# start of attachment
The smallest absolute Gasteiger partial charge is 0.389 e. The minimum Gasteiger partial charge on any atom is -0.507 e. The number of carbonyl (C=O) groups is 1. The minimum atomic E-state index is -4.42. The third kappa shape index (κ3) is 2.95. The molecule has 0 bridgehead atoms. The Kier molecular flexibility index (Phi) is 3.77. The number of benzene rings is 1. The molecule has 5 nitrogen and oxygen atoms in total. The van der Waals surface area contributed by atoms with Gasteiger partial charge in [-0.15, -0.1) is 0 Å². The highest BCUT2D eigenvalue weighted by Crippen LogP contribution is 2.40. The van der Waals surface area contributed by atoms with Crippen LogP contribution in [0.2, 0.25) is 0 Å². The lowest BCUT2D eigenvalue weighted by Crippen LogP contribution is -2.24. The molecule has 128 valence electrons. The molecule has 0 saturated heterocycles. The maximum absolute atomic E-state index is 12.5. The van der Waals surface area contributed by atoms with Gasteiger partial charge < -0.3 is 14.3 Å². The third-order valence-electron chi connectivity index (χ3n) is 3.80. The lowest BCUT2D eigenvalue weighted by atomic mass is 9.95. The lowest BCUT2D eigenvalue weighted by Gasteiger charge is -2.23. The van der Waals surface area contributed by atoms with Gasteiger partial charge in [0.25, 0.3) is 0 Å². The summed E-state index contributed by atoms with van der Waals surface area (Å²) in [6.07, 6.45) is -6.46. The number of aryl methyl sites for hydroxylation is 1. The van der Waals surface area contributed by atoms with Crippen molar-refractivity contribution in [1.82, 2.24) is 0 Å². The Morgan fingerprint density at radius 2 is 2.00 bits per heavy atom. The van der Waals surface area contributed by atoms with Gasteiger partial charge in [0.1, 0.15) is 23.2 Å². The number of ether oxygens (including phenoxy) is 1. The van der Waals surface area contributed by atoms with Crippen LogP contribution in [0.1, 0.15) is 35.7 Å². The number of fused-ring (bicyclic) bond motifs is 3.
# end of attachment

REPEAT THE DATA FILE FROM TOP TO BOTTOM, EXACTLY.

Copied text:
The smallest absolute Gasteiger partial charge is 0.389 e. The minimum Gasteiger partial charge on any atom is -0.507 e. The number of carbonyl (C=O) groups is 1. The minimum atomic E-state index is -4.42. The third kappa shape index (κ3) is 2.95. The molecule has 0 bridgehead atoms. The Kier molecular flexibility index (Phi) is 3.77. The number of benzene rings is 1. The molecule has 5 nitrogen and oxygen atoms in total. The van der Waals surface area contributed by atoms with Gasteiger partial charge in [-0.15, -0.1) is 0 Å². The highest BCUT2D eigenvalue weighted by Crippen LogP contribution is 2.40. The van der Waals surface area contributed by atoms with Crippen LogP contribution in [0.2, 0.25) is 0 Å². The lowest BCUT2D eigenvalue weighted by Crippen LogP contribution is -2.24. The molecule has 128 valence electrons. The molecule has 0 saturated heterocycles. The maximum absolute atomic E-state index is 12.5. The van der Waals surface area contributed by atoms with Gasteiger partial charge < -0.3 is 14.3 Å². The third-order valence-electron chi connectivity index (χ3n) is 3.80. The lowest BCUT2D eigenvalue weighted by atomic mass is 9.95. The lowest BCUT2D eigenvalue weighted by Gasteiger charge is -2.23. The van der Waals surface area contributed by atoms with Gasteiger partial charge in [0.25, 0.3) is 0 Å². The summed E-state index contributed by atoms with van der Waals surface area (Å²) in [6.07, 6.45) is -6.46. The number of aryl methyl sites for hydroxylation is 1. The van der Waals surface area contributed by atoms with Crippen molar-refractivity contribution in [1.82, 2.24) is 0 Å². The Morgan fingerprint density at radius 2 is 2.00 bits per heavy atom. The van der Waals surface area contributed by atoms with Gasteiger partial charge in [0.1, 0.15) is 23.2 Å². The number of ether oxygens (including phenoxy) is 1. The van der Waals surface area contributed by atoms with Crippen LogP contribution in [0.1, 0.15) is 35.7 Å². The number of fused-ring (bicyclic) bond motifs is 3.